As far as is known, the first haemophiliac German Shepherd Dog was Canto vd Wienerau SchH2. He was born in 1968 and died in 1972. He was used heavily for breeding, as he had and produced structure  that was considered desirable for the breed at that period in time. He was a showy, well-angulated animal. Unfortunately, he also was  the first known haemophiliac German Shepherd Dog, a fact that was to remain hidden until his daughters began to produce affected males.
         Like Haemophilia A in humans, the gene for Haemophilia is on the  X-chromosome, meaning that all daughters of an affected male carry the gene for Haemophilia A on one of their X-chromosomes.  Canto sired 239 daughters, all of which would have carried the gene for haemophilia A on one of their two x-chromosomes. Canto's sons, inheriting the Y chromosome, which is not involved, would be normal.

      Because Haemophilia A is carried on the x chromosome, the gene can pass from generation to generation through daughters of haemophiliacs to their female progeny. Blood testing can reveal which females are carriers
  of the gene, and why the SV did not take  measures to eliminate the problem when it  was first discovered, I do not know. There are  different degrees of the severity of the disease, which may explain why some dogs, such as SG Udo v Haus Goldschmeid, lived nine and a half years despite being haemophiliac. Because so many generations have passed, Canto vd Wienerau usually is too far back on pedigrees to appear, making it harder to identify pedigrees with the potential for haemophilia. The disease is still out there, however, and passing from female to female, could travel generations. A son of a female carrier has a 50% chance of receiving his mother's normal X chromosome, and a 50% chance of receiving her haemophiliac x-chromosome. Some males out of haemophiliac pedigrees have been tested and found to be normal, such information is usually provided by the owner of the male. In the absence of such verification, any male from a haemophilia potential pedigree must be considered possibly affected unless proven otherwise. Two of the most prominent sons of Flora  Konigsbruch (a Canto daughter), Reza v  Haus Beck, and Nick vd Wienerau, were FREE of the haemophilia gene. The breed "got lucky" there because these two males had widespread influence on the breed in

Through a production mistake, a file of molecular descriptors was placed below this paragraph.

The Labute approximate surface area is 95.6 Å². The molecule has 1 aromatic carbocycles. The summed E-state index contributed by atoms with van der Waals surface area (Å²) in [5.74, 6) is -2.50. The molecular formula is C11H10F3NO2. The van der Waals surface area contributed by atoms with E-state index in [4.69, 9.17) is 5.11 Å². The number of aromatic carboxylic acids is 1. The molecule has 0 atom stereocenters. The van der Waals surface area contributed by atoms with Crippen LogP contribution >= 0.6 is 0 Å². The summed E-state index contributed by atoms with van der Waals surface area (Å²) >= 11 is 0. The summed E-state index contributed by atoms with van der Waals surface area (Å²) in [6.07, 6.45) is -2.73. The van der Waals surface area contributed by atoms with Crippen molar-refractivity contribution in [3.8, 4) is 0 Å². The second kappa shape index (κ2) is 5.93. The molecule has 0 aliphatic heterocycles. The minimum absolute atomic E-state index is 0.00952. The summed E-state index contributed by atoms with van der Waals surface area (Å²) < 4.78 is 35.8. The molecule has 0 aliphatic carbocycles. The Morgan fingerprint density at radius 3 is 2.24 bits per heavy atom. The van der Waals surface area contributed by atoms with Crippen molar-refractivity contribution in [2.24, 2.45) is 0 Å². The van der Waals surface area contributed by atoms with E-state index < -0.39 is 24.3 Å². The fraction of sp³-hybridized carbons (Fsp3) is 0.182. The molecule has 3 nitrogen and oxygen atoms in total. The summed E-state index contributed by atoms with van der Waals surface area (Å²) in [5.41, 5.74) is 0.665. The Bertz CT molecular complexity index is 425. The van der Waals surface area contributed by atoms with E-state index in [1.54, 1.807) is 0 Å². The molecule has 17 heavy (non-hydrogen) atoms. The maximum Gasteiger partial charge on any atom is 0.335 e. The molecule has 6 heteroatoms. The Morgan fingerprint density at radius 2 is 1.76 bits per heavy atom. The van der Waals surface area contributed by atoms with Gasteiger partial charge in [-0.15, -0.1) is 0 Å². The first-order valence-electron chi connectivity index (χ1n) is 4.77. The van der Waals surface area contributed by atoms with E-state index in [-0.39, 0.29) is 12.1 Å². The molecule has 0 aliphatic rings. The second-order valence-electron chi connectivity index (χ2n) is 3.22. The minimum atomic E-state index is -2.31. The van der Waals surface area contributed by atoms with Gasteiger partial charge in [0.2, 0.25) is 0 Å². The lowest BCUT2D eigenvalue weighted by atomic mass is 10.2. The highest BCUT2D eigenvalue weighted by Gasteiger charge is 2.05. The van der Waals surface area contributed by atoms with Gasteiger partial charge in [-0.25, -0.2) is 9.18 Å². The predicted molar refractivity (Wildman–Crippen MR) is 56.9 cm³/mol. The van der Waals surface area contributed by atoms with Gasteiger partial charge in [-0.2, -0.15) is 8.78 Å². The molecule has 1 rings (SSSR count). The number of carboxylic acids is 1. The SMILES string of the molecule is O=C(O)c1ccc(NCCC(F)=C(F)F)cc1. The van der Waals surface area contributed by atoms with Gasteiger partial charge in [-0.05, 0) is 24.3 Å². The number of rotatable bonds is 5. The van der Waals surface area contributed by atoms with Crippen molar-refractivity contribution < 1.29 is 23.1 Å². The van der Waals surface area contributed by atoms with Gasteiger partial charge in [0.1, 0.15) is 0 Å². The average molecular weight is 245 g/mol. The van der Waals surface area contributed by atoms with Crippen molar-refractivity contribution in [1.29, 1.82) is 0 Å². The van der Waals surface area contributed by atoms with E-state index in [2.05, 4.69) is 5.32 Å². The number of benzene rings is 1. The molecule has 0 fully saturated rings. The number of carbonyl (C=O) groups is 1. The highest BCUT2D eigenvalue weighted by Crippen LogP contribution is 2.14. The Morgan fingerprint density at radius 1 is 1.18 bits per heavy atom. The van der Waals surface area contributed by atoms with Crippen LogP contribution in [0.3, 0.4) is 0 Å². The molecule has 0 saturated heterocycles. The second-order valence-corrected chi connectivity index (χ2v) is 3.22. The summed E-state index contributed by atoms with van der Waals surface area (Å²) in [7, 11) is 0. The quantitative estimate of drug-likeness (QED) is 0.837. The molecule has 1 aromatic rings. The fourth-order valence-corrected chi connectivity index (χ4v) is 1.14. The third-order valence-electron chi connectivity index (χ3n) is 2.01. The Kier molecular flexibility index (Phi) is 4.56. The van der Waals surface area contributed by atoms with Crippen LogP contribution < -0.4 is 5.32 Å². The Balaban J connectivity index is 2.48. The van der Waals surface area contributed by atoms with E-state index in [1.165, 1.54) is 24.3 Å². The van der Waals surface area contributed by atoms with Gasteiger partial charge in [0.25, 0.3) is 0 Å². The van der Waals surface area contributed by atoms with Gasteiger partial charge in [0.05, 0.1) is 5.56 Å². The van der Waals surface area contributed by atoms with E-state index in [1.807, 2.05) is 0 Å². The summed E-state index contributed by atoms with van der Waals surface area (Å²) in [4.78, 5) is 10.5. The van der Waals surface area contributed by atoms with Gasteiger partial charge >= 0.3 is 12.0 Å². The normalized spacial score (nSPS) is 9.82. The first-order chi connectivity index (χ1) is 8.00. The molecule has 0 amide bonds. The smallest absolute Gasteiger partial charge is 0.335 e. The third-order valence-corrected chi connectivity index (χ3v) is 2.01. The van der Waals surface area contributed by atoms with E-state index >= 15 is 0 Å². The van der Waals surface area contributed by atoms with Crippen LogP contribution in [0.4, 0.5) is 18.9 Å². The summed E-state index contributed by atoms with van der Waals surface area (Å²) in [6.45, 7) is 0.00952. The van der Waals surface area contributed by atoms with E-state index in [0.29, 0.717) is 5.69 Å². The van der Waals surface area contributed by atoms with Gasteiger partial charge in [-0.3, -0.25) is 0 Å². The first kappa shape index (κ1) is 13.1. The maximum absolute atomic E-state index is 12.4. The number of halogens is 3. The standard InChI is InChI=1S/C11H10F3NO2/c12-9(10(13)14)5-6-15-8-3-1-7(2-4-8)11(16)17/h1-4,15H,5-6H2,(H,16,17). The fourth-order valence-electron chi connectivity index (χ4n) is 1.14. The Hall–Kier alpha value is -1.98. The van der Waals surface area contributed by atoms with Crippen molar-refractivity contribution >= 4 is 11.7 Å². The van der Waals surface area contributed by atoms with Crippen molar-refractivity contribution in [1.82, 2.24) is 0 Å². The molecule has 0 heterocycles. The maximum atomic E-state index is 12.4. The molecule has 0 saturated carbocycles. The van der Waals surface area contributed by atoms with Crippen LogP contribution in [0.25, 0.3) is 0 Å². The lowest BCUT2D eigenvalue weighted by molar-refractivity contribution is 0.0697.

Germany. A number of haemophiliac males were sent to the United States, because Americans were  impressed with German dogs and German titles, and did not know of the problem. Some breeders thus  managed to unload their haemophiliacs and make some money in the process. I heard of someone paying $20,000 for an import, a Canto grandson, which died of haemophilia not too long after his arrival in the US. Only a very  few haemophiliacs were openly acknowledged as existing, in the SV-Zeitung magazine.
  These are listed below:

  Bedwins Finnigan
  Bronco v Haus Ellenbeck
  Lido v Holtkamper See
  Santo v Sulterkamp
  SG-Udo v Haus Goldschmeid
  Urso vd Wienerau
  Xray v Trienzbachtal
  Zello v Piastendamm (the only dog I have
  seen officially rejected from the Zuchtbuch for
  being a hemophiliac.)